Christopher Crawford

Prospect Roundup

print article archives RSS

Winter Meetings Prospect Haul

Monday, December 18, 2017


These were some of the quietest Winter Meetings in terms of acquisition quality and quantity that we’ve seen in a few years, and if not for one team’s complete firesale (you know who you are), you would have been able to hear a pin drop in Orlando.


Fortunately -- unless you’re a fan of the Marlins -- that team did make some high-profile moves, and we saw some talented prospects dealt to and from various clubs as we set up for what should be an interesting final couple months of the offseason.


Here’s a look at some of the best prospects traded over the Winter Meetings.


Jorge Guzman, RHP, Miami Marlins -- Guzman was the centerpiece of the Giancarlo Stanton trade, and while he’s not typically a top prospect you see dealt for a reigning MVP, he is a nice piece acquired by the Marlins in their efforts to rebuild. His arm strength allows him to get his fastball into the high 90s, and he’ll eclipse triple-digits with a not-straight heater. His breaking ball gets a wide variety of views from scouts, but when he’s at his best, it’s an above-average pitch that can cause swings and misses. The key for him will be showing more consistency with that offering, and also developing better command/a competent third offering. If not, he could be a nasty reliever, but Miami will want to see him start.


Sandy Alcantara, Miami Marlins -- Alcantara is similar to Guzman in that they both have fastballs that grade near 80 on the 20-80 scouting scale, and that they both need to improve their command. The difference being that Alcantara is closer to a finished product, and held his own in his appearances with the Cardinals. Acquired in the Marcell Ozuna deal, the 22-year-old right-hander has inconsistent secondary pitches, but they will flash above-average, especially his change thanks to his arm-speed. There’s a lot of volatility here, but if everything clicks, he could be a mid-rotation starter.


Enyel De Los Santos, Philadelphia Phillies -- The Phillies needed to make room for J.P. Crawford at shortstop, and in return for moving Freddy Galvis to the Padres, they get a high-upside arm in De Los Santos. The soon-to-be 22-year-old right-hander has two plus pitches: A fastball that gets up to 96 mph, and a change that has late fade and deception. His curveball needs work, but it flashes average, and it doesn't need to be much more than that to start. He's probably a couple of years away, but he has the upside to be a mid-rotation starter, maybe more if the breaking-ball takes that next step.


Magneuris Sierra, OF,  Miami Marlins -- Sierra may not have the upside of the arms listed above, but he has the most likelihood of being an impact member of the Marlins, both in 2018 and beyond. He’s a plus runner who excels defensively, and he makes hard contact to all parts of the field with his line-drive stroke. The issue here is that he’s basically devoid of power, but if he improves his plate discipline and steals 30 bases -- certainly not out of the question for his skill set -- he’s more than a fantasy afterthought.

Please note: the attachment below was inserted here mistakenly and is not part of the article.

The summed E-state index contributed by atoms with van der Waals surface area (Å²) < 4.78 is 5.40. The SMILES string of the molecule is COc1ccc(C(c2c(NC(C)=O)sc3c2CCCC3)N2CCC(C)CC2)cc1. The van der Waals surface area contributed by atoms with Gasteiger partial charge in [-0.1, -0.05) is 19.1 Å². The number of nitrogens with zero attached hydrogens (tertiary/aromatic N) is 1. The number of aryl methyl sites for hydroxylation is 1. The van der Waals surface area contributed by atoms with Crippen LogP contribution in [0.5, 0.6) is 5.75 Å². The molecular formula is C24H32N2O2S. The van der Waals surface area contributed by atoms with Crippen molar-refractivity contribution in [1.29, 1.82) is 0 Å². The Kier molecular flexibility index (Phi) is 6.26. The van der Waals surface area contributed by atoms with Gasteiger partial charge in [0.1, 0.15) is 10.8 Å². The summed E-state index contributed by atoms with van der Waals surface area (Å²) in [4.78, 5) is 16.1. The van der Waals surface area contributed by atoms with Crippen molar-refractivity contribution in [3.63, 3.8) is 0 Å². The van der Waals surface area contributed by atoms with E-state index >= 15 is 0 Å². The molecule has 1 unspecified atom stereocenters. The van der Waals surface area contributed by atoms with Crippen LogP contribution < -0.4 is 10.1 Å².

Max Schrock, 2B, St. Louis Cardinals -- Schrock only has one tool that projects above-average, and those type of players generally don’t have long careers at the big-league level. Fortunately for him, that one tool is the hit, and that gives him a chance to be a starter. Acquired in the Stephen Piscotty deal that sent him to Oakland, Schrock has excellent hand-eye coordination, and while he doesnt’ draw a great deal of walks, he doesn’t beat himself by swinging at pitches outside of the zone. He won’t give you many steals or homers, but if you’re looking for a second baseman who can give you a high batting average, you should dig deeper into Schrock.


Yairo Munoz, IF, St. Louis Cardinals -- Munoz was long considered one of the few upside-prospects in the Oakland system. Now, he’s in a much better system after the Piscotty trade, but still offers the same upside. He’s filling out his 6-foot-1, 165-pound frame, but he has above-average raw power, and he’s starting to make more hard contact to all parts of the field. He’s also an above-average runner who could provide 15-plus steals at the highest level. The questions with Munoz come defensively, but because of his strong arm, he could play third or either corner outfield position. If the adjustments he made in 2017 stick, this could be a real sleeper prospect for the 2018 campaign.


Sam Wolff, RHP, San Francisco Giants -- It’s a little weird to be writing about a reliever that’s going to be turning 27 in April in a “top prospect” piece, but hear us out. Sent to the Giants in the deal for Matt Moore, Wolff was converted to the relief role in 2017, and took to it well. His fastball gets into the high 90s in short spurts, and his slider is a plus offering that he can locate for strikes or bury out of the zone when ahead. He’s going to miss the first-half of 2017 with a torn flexor tendon, but his stuff and command is ready to go now, and he could pitch in high-leverage -- possibly even as a closer -- for the Giants going forward.




Christopher Crawford is a baseball and college football writer for Rotoworld. Follow him on Twitter @Crawford_MILB.
Email :Christopher Crawford



Highest Searched Players over the last 7 days



Video Center

  •  
    NASCAR Fantasy: New Hampshire

    NASCAR Fantasy: New Hampshire
  •  
    Waiver Wire: Top Targets

    Waiver Wire: Top Targets
  •  
    Waiver Wire: Get Tucker

    Waiver Wire: Get Tucker
  •  
    MLB: Snag Odor and Eovaldi

    MLB: Snag Odor and Eovaldi
  •  
    Waiver Wire: Grab Ohtani

    Waiver Wire: Grab Ohtani
  •  
    NASCAR: Grading picks

    NASCAR: Grading picks
  •  
    Waiver Wire: Go Conforto

    Waiver Wire: Go Conforto
  •  
    MLB: Buy Kiermaier & Story

    MLB: Buy Kiermaier & Story